It's never a pretty thing, watching the invincible become mortal. And so these days Golden State Warriors fans are challenging NBA analysts to fights in bars, and the team owner is getting into it with opposing fans at games, and, well, like we said. Not pretty.
It has, after all, been such a grand dream, seductive in the sense all grand dreams are seductive. You think it's never going to end, even though no dream in recorded history has ever not ended. That hasn't happened yet for the Warriors, but it's looking like it will.
This after the Warriors lost Game 1 of the Western Conference finals at home, where they lost just one game during their epic 73-win regular season, and then they went out to Oklahoma City and got embarrassed in a way no one imagined possible. The Thunder beat them like the noon crowd at the Y, once by 28 and once by 24. And now that OKC is up 3-1 in the series and looking as unstoppable as Golden State once looked, it's suddenly dawned on everyone that this Thunder team has two of the best five players in the world (Kevin Durant and Russell Westbrook), and they're playing like two of the best five players in the world. And that makes them sort of, you know, formidable.
Even for an opponent that won 73 games and whose offense was such a masterpiece to watch Rembrandt could have painted it.
So, yes, Golden State people are losing it. They can't believe this team that looked so utterly unbeatable not only is down 3-1, but has been absolutely annihilated two times in a row. And so we have the spectacle of the Warriors owner getting into it with an obnoxious Thunder fan, and a Warriors fan challenging NBA analyst Charles Barkley to a fight because Barkley had the effrontery to pick the Thunder to win the series.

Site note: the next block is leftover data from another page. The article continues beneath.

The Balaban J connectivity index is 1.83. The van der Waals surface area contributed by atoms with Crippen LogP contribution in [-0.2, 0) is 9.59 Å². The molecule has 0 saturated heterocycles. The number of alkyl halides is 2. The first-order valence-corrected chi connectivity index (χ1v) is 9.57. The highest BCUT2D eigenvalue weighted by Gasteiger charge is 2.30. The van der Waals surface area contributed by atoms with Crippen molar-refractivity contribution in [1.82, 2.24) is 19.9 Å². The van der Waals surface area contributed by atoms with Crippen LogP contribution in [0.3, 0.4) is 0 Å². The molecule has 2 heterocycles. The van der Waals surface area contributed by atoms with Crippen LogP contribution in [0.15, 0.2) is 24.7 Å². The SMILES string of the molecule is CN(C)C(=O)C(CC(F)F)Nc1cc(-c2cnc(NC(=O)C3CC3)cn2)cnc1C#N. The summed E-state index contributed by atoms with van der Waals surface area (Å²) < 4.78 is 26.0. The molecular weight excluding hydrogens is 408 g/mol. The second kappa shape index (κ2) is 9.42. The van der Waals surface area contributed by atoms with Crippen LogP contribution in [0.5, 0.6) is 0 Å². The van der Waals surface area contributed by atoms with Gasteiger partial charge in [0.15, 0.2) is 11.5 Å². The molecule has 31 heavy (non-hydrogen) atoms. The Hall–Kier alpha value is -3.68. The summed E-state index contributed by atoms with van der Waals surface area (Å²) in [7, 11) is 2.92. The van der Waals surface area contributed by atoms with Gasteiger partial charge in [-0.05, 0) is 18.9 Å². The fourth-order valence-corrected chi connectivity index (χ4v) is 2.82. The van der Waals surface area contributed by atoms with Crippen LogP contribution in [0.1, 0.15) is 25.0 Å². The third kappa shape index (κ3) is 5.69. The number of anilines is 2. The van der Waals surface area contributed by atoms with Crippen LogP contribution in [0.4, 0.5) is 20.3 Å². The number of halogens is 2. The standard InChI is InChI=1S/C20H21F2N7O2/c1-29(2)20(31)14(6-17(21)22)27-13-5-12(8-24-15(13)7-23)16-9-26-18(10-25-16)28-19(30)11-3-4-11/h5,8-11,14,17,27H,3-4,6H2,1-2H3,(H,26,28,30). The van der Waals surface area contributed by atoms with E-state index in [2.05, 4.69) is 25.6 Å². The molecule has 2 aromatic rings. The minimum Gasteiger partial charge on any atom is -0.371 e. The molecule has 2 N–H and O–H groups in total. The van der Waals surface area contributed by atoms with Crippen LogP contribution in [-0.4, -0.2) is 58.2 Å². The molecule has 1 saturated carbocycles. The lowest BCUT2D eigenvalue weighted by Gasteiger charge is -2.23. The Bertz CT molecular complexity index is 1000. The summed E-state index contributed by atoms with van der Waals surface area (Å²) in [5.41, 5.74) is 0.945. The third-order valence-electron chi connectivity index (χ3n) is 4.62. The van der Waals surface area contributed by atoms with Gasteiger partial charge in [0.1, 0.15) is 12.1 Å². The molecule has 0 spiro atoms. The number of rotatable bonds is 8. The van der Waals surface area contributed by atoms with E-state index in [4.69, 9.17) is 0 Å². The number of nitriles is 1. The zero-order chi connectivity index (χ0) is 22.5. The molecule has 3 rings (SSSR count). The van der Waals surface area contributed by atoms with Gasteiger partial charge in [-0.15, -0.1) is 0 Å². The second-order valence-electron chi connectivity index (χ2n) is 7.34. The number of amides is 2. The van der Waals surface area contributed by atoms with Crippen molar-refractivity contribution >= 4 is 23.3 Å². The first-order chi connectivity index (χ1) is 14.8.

(An especially rash act considering Sir Charles once famously threw an obnoxious fan through a plate-glass window.)
The mossiest cliché in the book is the one that goes "This is why they play the games," but, well, this is why they play the games. They play the games because you never know when a Durant or a Westbrook is going to start playing like a Durant or a Westbrook. They play the games because you never know when a Steph Curry is going to suddenly begin looking mortal and weary after being so head-grabbing amazing for seven months. They play the games because there's no such thing as momentum in sports, a truism the Warriors must be clinging to right now the way a drowning man clings to a life preserver.
Because the way these playoffs have been going, they could easily come out tonight in the fortress that is their home court and obliterate OKC the way OKC obliterated them in Oklahoma. Just look at the East finals: After easily winning the first two games, the Cavaliers went up to Toronto and lost twice to a Raptors team that didn't look capable of sharing the same floor with them.
Then they came back to Cleveland last night -- and won by 38.
So, yeah. The dream hasn't ended yet for Golden State.
But the light of day isn't far off.